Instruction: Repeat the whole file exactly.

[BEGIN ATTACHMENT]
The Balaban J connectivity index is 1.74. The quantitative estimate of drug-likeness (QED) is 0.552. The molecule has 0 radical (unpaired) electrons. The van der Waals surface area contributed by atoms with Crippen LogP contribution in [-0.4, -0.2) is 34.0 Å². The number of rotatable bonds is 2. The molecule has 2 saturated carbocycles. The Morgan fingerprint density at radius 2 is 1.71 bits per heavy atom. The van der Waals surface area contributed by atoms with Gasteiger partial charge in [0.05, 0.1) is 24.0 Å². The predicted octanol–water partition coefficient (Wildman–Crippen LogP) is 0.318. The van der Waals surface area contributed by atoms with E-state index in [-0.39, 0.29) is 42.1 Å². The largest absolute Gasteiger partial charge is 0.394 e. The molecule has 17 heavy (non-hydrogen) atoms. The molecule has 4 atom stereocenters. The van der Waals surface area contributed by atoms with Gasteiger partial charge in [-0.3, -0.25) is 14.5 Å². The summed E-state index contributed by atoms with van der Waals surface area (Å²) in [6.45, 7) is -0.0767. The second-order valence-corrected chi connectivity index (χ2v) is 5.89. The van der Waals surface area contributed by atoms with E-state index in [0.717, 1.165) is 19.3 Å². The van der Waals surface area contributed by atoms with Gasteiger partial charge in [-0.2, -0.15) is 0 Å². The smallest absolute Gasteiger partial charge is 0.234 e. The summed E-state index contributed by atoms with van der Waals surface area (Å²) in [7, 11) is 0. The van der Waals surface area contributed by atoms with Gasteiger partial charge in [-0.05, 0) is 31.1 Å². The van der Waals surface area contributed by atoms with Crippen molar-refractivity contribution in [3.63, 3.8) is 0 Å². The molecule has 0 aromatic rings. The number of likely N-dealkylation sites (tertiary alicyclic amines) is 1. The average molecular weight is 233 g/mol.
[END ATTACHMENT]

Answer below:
The Balaban J connectivity index is 1.74. The quantitative estimate of drug-likeness (QED) is 0.552. The molecule has 0 radical (unpaired) electrons. The van der Waals surface area contributed by atoms with Crippen LogP contribution in [-0.4, -0.2) is 34.0 Å². The number of rotatable bonds is 2. The molecule has 2 saturated carbocycles. The Morgan fingerprint density at radius 2 is 1.71 bits per heavy atom. The van der Waals surface area contributed by atoms with Gasteiger partial charge in [0.05, 0.1) is 24.0 Å². The predicted octanol–water partition coefficient (Wildman–Crippen LogP) is 0.318. The van der Waals surface area contributed by atoms with E-state index in [-0.39, 0.29) is 42.1 Å². The largest absolute Gasteiger partial charge is 0.394 e. The molecule has 17 heavy (non-hydrogen) atoms. The molecule has 4 atom stereocenters. The van der Waals surface area contributed by atoms with Gasteiger partial charge in [-0.3, -0.25) is 14.5 Å². The summed E-state index contributed by atoms with van der Waals surface area (Å²) in [6.45, 7) is -0.0767. The second-order valence-corrected chi connectivity index (χ2v) is 5.89. The van der Waals surface area contributed by atoms with E-state index in [0.717, 1.165) is 19.3 Å². The van der Waals surface area contributed by atoms with Gasteiger partial charge in [-0.2, -0.15) is 0 Å². The smallest absolute Gasteiger partial charge is 0.234 e. The summed E-state index contributed by atoms with van der Waals surface area (Å²) in [7, 11) is 0. The van der Waals surface area contributed by atoms with Gasteiger partial charge in [-0.05, 0) is 31.1 Å². The van der Waals surface area contributed by atoms with Crippen molar-refractivity contribution in [3.63, 3.8) is 0 Å². The molecule has 0 aromatic rings. The number of likely N-dealkylation sites (tertiary alicyclic amines) is 1. The average molecular weight is 233 g/mol.